In a bizarre case for human rights, a chimpanzee leads the way for primates to earn the rights, and towards a real life Planet of the Apes. Maybe not the world depicted in the 1960’s Charlton Heston classic film, but Tommy, a 26-year-old chimpanzee is heading into an upstate New York courtroom to fight for human rights.
Tommy was formerly a circus performer and now lives in Gloversville, confined to a shed. His only entertainment is watching television, typically nature programs or cartoons. No place to get out and act like a chimpanzee. No trees, not other chimps, just locked away in a sort of solitary confinement. No human would want to live this way, and that is where Steven Wise has stepped in. Wise, a Boston bases lawyer, has come to the aid of Tommy.
The owner of Tommy, Patrick Lavery, indicated that the chimp has been on a waiting list for a sanctuary for nearly three years. Why he has declined to present his case in Albany, NY to the appeals court, he did state that the shack that Tommy lives in is a state-of-the-art, $150,000 enclosure with cable television and a stereo for entertainment.
As Tommy’s lawyer, Wise will argue that chimps, like his client, are entitled to legal personhood. Wise, who is the president of Nonhuman Rights Project (NhRP) is anticipating that the New York appeals court will recognize Tommy as having rights and state that he has been unlawfully kept a prisoner and should be released into a more appropriate environment, like a sanctuary for chimpanzees in Florida.
Wise argued that keeping his client in the shed, or cage, alone, is similar to keeping a human confined in solitary. The idea of isolating Tommy is thought to be unhealthy, and in a sanctuary, the chimp has the chance to live out the rest of his life as a chimpanzee and not a prisoner. Wise has spent most of his career attempting to bring human rights to animals, including freedom from captivity.
While the NhRP claims to be the only group that works towards gaining actual legal rights for nonhuman species, and this is possibly the first case of its kind, calling for human rights to be applied to a chimpanzee, it is far from moving primates towards the ape run planet from Hollywood. The lawsuit that Wise brought forth for Tommy has already been lost in the lower court system. Now Tommy is appealing. To be more accurate, the case is being appealed by Wise for Tommy. The appeal is based on a legal mechanism that has seen use historically in cases about the benefits for slaves. Wise feels Tommy should be seen and treated in this instance as a person.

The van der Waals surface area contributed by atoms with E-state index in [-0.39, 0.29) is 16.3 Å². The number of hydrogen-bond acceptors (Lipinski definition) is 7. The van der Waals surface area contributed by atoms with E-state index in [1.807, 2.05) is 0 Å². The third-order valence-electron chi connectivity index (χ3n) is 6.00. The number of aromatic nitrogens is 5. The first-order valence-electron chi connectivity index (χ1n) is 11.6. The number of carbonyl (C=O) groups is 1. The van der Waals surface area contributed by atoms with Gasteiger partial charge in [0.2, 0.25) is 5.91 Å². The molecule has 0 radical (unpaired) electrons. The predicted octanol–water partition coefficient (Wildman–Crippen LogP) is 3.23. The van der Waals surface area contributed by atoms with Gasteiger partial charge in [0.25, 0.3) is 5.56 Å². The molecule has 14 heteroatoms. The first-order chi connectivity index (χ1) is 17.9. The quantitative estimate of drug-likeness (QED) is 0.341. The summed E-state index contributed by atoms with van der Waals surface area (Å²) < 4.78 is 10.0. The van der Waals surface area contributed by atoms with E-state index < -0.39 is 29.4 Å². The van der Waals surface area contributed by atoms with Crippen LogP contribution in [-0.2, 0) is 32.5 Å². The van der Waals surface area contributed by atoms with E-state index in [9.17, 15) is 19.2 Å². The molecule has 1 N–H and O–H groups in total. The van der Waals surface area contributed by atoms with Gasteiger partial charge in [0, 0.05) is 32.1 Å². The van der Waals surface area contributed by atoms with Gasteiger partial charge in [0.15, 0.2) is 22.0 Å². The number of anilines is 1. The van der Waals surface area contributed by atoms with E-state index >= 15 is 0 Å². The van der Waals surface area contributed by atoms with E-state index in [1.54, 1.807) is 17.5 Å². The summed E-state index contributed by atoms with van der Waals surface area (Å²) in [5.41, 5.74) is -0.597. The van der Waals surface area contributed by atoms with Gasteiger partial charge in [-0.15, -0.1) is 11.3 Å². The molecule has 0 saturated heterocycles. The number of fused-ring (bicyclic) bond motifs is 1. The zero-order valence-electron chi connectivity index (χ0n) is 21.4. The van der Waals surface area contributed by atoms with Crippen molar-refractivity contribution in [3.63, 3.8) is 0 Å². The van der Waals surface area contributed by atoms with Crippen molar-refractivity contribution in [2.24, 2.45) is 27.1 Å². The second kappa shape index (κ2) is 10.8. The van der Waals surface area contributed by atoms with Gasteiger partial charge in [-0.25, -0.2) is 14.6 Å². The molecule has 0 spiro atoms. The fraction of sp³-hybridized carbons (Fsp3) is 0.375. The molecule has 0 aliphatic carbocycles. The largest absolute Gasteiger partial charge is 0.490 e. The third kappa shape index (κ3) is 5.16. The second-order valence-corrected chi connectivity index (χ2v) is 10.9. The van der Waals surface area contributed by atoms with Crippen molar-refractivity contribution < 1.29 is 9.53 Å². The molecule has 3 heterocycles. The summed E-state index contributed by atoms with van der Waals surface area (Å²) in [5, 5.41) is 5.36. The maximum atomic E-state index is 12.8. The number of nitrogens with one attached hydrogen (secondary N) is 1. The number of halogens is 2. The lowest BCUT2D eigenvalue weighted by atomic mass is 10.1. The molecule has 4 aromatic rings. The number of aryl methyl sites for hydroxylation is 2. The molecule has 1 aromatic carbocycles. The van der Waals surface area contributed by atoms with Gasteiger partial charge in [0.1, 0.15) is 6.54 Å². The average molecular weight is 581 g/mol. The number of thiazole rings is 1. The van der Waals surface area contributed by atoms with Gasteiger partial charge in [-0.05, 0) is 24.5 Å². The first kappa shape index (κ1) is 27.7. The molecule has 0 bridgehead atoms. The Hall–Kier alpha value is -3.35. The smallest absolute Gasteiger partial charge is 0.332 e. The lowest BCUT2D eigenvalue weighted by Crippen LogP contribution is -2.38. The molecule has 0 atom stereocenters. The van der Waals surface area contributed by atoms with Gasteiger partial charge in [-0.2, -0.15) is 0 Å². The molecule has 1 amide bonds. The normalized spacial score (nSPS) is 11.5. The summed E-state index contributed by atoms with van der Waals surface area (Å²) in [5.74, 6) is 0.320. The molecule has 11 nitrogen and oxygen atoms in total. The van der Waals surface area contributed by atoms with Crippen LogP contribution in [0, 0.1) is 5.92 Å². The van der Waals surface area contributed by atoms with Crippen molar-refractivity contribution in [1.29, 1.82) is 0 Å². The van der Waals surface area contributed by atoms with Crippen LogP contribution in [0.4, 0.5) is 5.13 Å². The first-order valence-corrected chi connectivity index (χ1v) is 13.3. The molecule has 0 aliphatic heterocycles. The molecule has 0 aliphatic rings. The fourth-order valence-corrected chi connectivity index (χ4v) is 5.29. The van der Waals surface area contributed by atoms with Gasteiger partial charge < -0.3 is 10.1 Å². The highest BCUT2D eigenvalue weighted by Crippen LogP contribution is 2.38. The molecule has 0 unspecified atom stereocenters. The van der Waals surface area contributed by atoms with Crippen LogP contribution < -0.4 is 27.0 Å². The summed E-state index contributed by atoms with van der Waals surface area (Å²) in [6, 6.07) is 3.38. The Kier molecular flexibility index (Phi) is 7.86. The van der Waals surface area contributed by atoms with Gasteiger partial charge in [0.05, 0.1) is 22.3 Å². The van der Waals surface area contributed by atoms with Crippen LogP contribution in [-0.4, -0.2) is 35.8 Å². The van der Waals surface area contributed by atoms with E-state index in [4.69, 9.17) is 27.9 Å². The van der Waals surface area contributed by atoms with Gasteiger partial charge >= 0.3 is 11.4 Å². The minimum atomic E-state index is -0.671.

The NhRP had cited specialists, like primate Jane Goodall,in a legal brief that argues for human rights to be extended to chimps. The 65-page brief states that chimpanzees are self-determined, autonomous, intelligent, self-aware and an emotionally complex group of individuals that are in a prison. The brief states that the argument from the NhRP shows the chimpanzees fit the legal requirements to be called a person, and thus should be entitled to legal rights.
While readers and followers of the case may feel this is the first step towards a real Planet of the Apes, it appears more to be a cry for the safety and well-being of animals. Tommy the chimpanzee may lead primates towards equality by winning his case calling for human rights, but in reality, all Wise and Tommy’s supporters want is for the safety of the chimp. Removing Tommy from his shack and releasing him into a sanctuary with other chimps would be a big step for other intelligent mammals like dolphins, orcas and elephants.
By Carl Auer